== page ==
Questions regarding my Classroom Management techniques come up often. Classroom Management is a HUGE topic! I will cover parts of my classroom management techiniques here on the blog and over on my Teaching Youtube Channel.
Today, I will talk about CEOs. What are CEOs????
Years and years of scrapped behavior management ideas have led up to a system that is working magic in my upper elementary classroom. Student's desks are separated into groups of 6. In years past, I used table points as a group incentive. Teams would receive tally points for following classroom rules, productivity, transitioning quickly etc. My table point tracking system was on the white board. Each week I felt frustrated. Was I giving too many points to one specific team? Some days we were in such a frenzy I would forget to give team points altogether. By the end of the week, I wondered if the system had meaning. I felt pressure. The system felt broken. Whenever this feeling comes over me I know it is time to revamp. I scrapped the table point system.
This year my CEO system works much better! My students apply for jobs each month. This year I have four CEO job openings (one for each table group). Just as the name implies, a student chosen for CEO is Chief Executive Officer of their table group. This is a coveted job, so students must prove they are responsible to be considered for CEO.
CEOs are responsible for table points. At the beginning of the month they make weekly tracking index cards.
Each group member's name is written on the index cards. Throughout the day, if a student is showing exemplary behavior and effort I may say, "Johnny, point." Quick and targeted response. When the CEO at Johnny's table hears this, a point is immediatly tallied by Johnny's name. Each point means the student will receive one raffle ticket. I may also say, "everyone at Table Three receives a point for _________ (insert positive behavior)." If a CEO hears, "Johnny, check" a check is placed by Johnny's name. A check means two tickets are owed by the student. For example, if a student blurts out, they recieve a check. This happens fast, and then we move on. We do not dwell on a negative check. It is just a quick notice from me to adjust behavior.
At the end of the day, CEOs tally points and distribute the correct number of raffle tickets. At the end of the week, CEOs tally points for the entire week. The team with the most points wins and receives extra tickets.
Students collect tickets to participate in the end of the month raffle. Students also need tickets for the bathroom and drinks of water. Raffle tickets are the incentive and classroom curency. I have tried a money system and decided it does not work for me. I also tried Class Dojo. No luck. Raffle tickets work great!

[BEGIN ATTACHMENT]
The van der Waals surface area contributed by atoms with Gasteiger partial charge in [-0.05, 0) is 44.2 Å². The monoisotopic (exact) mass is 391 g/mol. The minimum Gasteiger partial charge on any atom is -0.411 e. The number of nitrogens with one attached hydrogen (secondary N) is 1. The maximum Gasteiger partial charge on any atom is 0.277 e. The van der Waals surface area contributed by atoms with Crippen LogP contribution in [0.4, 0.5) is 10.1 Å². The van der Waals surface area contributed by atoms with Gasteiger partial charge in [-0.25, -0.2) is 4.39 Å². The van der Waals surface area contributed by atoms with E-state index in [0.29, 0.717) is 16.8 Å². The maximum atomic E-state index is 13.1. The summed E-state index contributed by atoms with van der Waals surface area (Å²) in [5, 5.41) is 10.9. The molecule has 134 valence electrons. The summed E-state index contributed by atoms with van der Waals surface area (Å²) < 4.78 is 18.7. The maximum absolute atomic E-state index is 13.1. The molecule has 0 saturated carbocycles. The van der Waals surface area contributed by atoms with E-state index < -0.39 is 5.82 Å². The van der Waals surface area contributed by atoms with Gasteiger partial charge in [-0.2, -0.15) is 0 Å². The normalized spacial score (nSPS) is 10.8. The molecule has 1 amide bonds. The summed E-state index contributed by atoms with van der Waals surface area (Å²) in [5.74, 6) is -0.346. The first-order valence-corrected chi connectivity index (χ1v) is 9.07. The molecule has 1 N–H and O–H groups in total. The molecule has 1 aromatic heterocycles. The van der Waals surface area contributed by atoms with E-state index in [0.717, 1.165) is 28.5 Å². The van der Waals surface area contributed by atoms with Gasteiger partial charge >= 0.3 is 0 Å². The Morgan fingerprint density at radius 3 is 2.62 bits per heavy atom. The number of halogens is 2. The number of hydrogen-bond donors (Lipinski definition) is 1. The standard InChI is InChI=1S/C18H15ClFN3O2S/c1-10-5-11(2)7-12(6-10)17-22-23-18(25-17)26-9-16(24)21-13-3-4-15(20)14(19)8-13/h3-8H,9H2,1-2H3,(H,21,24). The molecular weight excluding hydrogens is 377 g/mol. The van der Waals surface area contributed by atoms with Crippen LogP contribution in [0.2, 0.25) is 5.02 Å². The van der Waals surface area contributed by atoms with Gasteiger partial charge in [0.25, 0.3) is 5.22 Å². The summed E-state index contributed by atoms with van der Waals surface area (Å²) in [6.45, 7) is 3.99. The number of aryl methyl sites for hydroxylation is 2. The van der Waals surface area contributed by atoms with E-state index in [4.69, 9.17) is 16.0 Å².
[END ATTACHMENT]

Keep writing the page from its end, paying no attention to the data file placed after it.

CEO's are also responsible for making sure their team is running smoothly. I meet with CEO's through out the month. We talk about leadership techniques such as the following: giving compliments, listenting, how to stay organized, how to talk with a peer that is frustrated or disengaged from the group. CEO's learn and practice skills to lead small groups. Some of my brightest students struggle with leadership. Often, their bossy side surfaces or they lose patience when working with a struggling student. The CEO position is an effective way to grow leaders. Students are role models and lead by example. The other members of the group respect their CEO.
On pay day, at the end of the month, CEO's receive a set number of tickets for a month of hard work.
I love this system and it works like magic for fifth graders.
What do I love about having a CEO at each table?
-I can be anywhere in the room or on campus with my class and give out points. CEO's remember everything! No white board needed. I can sit and work with a small group and give out points from where I am sitting.
-I glance at the tally cards at the end of the day. The cards provide instant data.
-I keep the index cards for my records. Before a meeting with a parent I have instant behavior data to use in my notes.
-Student leadership skills are encouraged
-Students are capable of taking charge and running parts of our room. Students take ownership, which builds community.
-The system is hands off and runs itself. What a treat! Current CEO's will train the CEO's for the following month.
-Students want to fit in and impress their peers. When a student suggests a classmate should do something or encourages them, the benefit of this interaction is the gold standard.